Indian IAMAI Lawyer: The Consumer Protection Act can be specifically applied to cryptocurrencies and can be developed to deal with special circumstances.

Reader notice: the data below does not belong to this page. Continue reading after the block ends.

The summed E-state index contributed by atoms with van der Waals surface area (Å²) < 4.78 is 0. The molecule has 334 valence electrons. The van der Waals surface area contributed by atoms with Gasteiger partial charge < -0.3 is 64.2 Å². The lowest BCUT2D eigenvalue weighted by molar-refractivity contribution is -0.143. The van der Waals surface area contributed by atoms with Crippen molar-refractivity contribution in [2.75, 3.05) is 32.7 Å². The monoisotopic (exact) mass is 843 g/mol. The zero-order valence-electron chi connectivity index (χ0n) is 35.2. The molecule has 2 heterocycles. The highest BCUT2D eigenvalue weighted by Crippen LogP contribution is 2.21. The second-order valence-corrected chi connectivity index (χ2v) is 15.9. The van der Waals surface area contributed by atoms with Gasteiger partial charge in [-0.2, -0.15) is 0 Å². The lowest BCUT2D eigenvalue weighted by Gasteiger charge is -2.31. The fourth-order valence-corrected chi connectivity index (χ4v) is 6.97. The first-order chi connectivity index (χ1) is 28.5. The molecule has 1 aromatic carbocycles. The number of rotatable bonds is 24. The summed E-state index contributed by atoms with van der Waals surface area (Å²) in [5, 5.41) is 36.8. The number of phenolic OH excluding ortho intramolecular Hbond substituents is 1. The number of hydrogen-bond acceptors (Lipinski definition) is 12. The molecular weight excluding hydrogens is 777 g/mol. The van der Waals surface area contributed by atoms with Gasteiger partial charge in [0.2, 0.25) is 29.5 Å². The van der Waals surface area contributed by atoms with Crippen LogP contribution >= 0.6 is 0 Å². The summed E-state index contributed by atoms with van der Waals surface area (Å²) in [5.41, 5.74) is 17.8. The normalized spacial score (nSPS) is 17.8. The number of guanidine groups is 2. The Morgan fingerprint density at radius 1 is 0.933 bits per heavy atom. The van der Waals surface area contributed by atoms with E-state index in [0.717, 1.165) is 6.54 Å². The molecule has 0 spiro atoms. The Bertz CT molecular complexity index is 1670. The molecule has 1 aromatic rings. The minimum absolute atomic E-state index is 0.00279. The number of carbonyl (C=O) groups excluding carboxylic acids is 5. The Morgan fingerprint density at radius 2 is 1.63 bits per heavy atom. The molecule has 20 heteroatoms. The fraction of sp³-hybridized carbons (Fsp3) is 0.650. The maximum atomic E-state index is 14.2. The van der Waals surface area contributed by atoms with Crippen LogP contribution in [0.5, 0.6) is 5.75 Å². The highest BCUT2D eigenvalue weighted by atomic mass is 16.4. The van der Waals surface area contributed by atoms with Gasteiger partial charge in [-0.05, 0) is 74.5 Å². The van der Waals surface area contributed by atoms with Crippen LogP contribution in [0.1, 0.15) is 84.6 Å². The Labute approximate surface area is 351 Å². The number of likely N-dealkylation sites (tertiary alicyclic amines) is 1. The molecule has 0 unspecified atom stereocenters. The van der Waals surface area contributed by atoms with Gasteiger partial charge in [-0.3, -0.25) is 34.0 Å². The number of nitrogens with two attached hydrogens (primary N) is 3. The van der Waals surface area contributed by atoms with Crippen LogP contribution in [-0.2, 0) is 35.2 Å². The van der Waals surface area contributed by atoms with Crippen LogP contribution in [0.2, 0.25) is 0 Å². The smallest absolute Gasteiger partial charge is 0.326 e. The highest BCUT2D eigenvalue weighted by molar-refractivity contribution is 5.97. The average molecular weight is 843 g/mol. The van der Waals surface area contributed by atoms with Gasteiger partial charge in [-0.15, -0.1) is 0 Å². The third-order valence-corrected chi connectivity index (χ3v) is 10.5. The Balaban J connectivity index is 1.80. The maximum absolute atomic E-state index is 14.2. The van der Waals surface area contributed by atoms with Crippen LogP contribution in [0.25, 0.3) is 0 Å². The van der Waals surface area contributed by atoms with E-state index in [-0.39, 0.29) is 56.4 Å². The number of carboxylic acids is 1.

According to local media Crypto Kanoon, the Supreme Court of India continues today to hear hearings from the Indian Internet and Mobile Communications Association (IAMAI) and the Reserve Bank of India (RBI). Ashim Sood, IAMAI's legal counsel, discussed Wyoming's law on cryptographic assets, the US Securities and Exchange Commission's Howey test, and the European Encryption Directive to alleviate the concerns of judges. Sood also reminded the court that the G20 leader had previously stated in a bill that crypto assets did not pose a threat to global financial stability. In addition, most countries in the G20 Group tend to regulate encryption and do not treat industry participants as illegal. At the same time, Sood continues to criticize RBI, which previously banned banks and financial institutions from providing services to people involved in cryptocurrencies, but did not disclose any purpose or explain the integrity of the market and how to face risks. Sood concluded that RBI's encryption ban does not give a definition of encryption and attempts to combat all cryptocurrencies, rule-based ambiguity, the RBI's ban is invalid. In addition, Sood said that India's existing consumer protection laws can be specifically applied to cryptocurrencies, and special terms can be set to deal with special circumstances, and India's anti-money laundering laws can also be applied to cryptocurrencies.